Articles | Feb 14, 2024

Western District Case Notes – February 14, 2024

The Daily Record

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Removal (“Other Paper”)

In Essenmacher v. Keene Carriers, Inc., 23-cv-574-EAW (Nov. 20, 2023), one defendant removed the case, based on diversity jurisdiction and with the consent of the second defendant. Although the Notice of Removal was filed more than three months after the complaint had been served, the removing defendant argued in opposition to a motion for remand that the removal was timely because it was filed within 30 days of having received plaintiff’s demand for damages that established, for the first time, that the amount in controversy exceeded the minimal jurisdictional amount of $75,000.00 for actions based on diversity of citizenship. The Court denied the remand motion, holding that defendants were not required to investigate or speculate in order to ascertain whether the amount in controversy exceeded the minimal jurisdiction amount for diversity jurisdiction. For instance, discovery responses served in a separate but related proceeding involving different defendant-parties did not constitute an “other paper” under 28 U.S.C. §1446 (c)(3)(A). Instead, only when the removing defendant in this lawsuit received plaintiff’s demand for $1 million in compensatory damages was it able to reasonably ascertain that the lawsuit met the jurisdiction requirements for removal to Federal Court.

Removal (LLC Diversity)

In Spartan Business Solutions, LLC v. Marquis Cattle Co. Inc., 23-cv-6258-FPG (Nov. 6, 2023), plaintiff moved to remand the lawsuit back to state court on the basis that diversity jurisdiction had not properly been alleged in the notice of removal by defendants, who were two limited liability companies (“LLCs”), two corporations, and an individual. In their notice of removal, defendants alleged that they all were citizens of the state of Montana, but failed to alleged which state the members of the LLC defendants hailed from. If any member of the LLC defendants was a citizen of New York or New Jersey, complete diversity of citizenship would not exist, and the court would lack subject matter jurisdiction. The court denied the remand motion, noting that, when diversity is not absent but may have been defectively alleged in a notice of removal, courts typically will permit the removing party to amend its notice. Accordingly, although the Notice of Removal did not establish the required diversity of citizenship with respect to all parties, including the members of the LLC defendants, the court permitted defendants to amend their Notice of Removal to specify the citizenship of the LLC members in order to cure the pleading deficiency.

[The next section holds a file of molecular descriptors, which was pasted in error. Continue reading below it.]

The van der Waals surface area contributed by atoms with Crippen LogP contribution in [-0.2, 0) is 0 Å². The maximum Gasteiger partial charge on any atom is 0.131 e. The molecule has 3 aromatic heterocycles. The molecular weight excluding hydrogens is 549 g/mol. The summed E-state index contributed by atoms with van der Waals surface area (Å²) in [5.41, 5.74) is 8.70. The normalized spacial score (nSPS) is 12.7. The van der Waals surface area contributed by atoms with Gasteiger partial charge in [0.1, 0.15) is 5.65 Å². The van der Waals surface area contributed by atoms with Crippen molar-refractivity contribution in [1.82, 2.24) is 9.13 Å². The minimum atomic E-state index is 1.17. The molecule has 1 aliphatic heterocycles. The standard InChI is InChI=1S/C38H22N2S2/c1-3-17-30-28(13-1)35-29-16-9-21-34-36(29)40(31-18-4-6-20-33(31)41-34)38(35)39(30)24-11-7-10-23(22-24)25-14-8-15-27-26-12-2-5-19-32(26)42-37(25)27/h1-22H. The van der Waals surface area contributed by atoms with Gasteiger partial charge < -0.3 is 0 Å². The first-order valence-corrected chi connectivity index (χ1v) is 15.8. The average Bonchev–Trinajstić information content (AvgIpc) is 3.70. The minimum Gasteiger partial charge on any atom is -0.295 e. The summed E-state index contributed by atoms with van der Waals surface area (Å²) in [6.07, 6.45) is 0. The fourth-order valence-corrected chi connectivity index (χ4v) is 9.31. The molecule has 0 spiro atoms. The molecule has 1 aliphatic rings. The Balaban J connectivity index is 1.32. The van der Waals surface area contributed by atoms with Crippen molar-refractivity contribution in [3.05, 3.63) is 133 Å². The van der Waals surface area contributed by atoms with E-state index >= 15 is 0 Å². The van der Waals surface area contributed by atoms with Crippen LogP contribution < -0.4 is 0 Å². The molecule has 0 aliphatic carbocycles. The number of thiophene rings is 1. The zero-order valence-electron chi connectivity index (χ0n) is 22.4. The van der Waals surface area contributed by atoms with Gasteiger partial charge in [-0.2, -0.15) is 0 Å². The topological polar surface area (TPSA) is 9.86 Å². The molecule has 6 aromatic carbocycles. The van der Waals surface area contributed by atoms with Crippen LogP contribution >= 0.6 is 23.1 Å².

Removal (Consent)

In Joan Z. Doyle Family Trust, et al v. Town of Hanover, 23-cv-970-LJV (Nov. 20, 2023), seven of the eight defendants removed the action and attached to their notice of removal a copy of an email from the eighth defendant’s attorney expressing his consent to the removal. 28 U.S.C. § 1441(a) permits a defendant to remove a case so long as, among other requirements, all defendants who have been properly joined and served join in or consent to the removal of the action within that 30-day removal period. At least in this Circuit, all defendants who consent to rather than join in the removal must do so by communicating their consent directly to the court within the 30-day removal period. Here, the email from the eighth defendant’s attorney was not an independent communication from the party to the Court expressing his consent to the removal. Moreover, this failure to consent in a written communication to the Court within the 30-day removal period constituted a fatal procedural defect in the removal procedure that could not be cured after the fact and warranted remand back to state court.

Protective Orders and Confidential Business Records

In Nanjing CIC Int’l Co., Ltd. v. Schwartz, 20-cv-07031-EAW-MWP (Oct. 20, 2023), plaintiff—a distributor of component parts to manufacturers—sued its former U.S. sales agent and its Chief Executive Officer for breach of fiduciary duty and unjust enrichment, claiming they colluded with plaintiff’s former employee to steal plaintiff’s U.S. customer base. During document discovery, a dispute arose concerning whether plaintiff could use documents produced in this litigation in support of its claims against its former employee, which was pending in China. The parties eventually agreed on a protective order that permitted a party to designate discovery material as “Confidential” or even for “Attorneys’ Eyes Only” in certain circumstances. Shortly after it was entered by the Court, defendants produced a sales report and designated the entire document “Attorneys’ Eyes Only.” Plaintiff challenged the designation and contended it should be permitted to use the sales report in the Chinese litigation. Defendants opposed, arguing that the sales report contains “confidential, proprietary, and trade secret information.” The Court first observed that Fed. R. Civ. P. 26(c)(1)(G) confers broad discretion on the Court to decide when a protective order is appropriate and what degree of protection is required, and that the designating party bears the burden of establishing “good cause” for the protection afforded by the designation. Here, although defendants maintain that disclosure of the information in the sales report would provide a competitive advantage to their competitors, the Court found that their assertions “are non-specific and conclusory, and unaccompanied by any explanation as to how competitors could actually use the information to defendants’ disadvantage.” Accordingly, an “Attorneys’ Eyes Only” designation was not justified under the terms of the protective order, but whether that information could be designated “Confidential” was a “closer question” based on defendants’ contention that the information was “commercially sensitive.” Ultimately, the Court found that, while defendants failed to establish good cause for designating information pre-dating 2018 as “Confidential,” defendants proffered sufficient information to support their contention that more recent (i.e. 2018 to present) sales information is commercially and competitively sensitive, thereby establishing good cause to designate that information “Confidential.” As a result, the Court directed defendants to produce a de-designated and redacted version of the sales report containing the information predating 2018, and limiting the use of the information to this litigation and/or in support of its damages
claims in the Chinese litigation.

Non-Party Subpoenas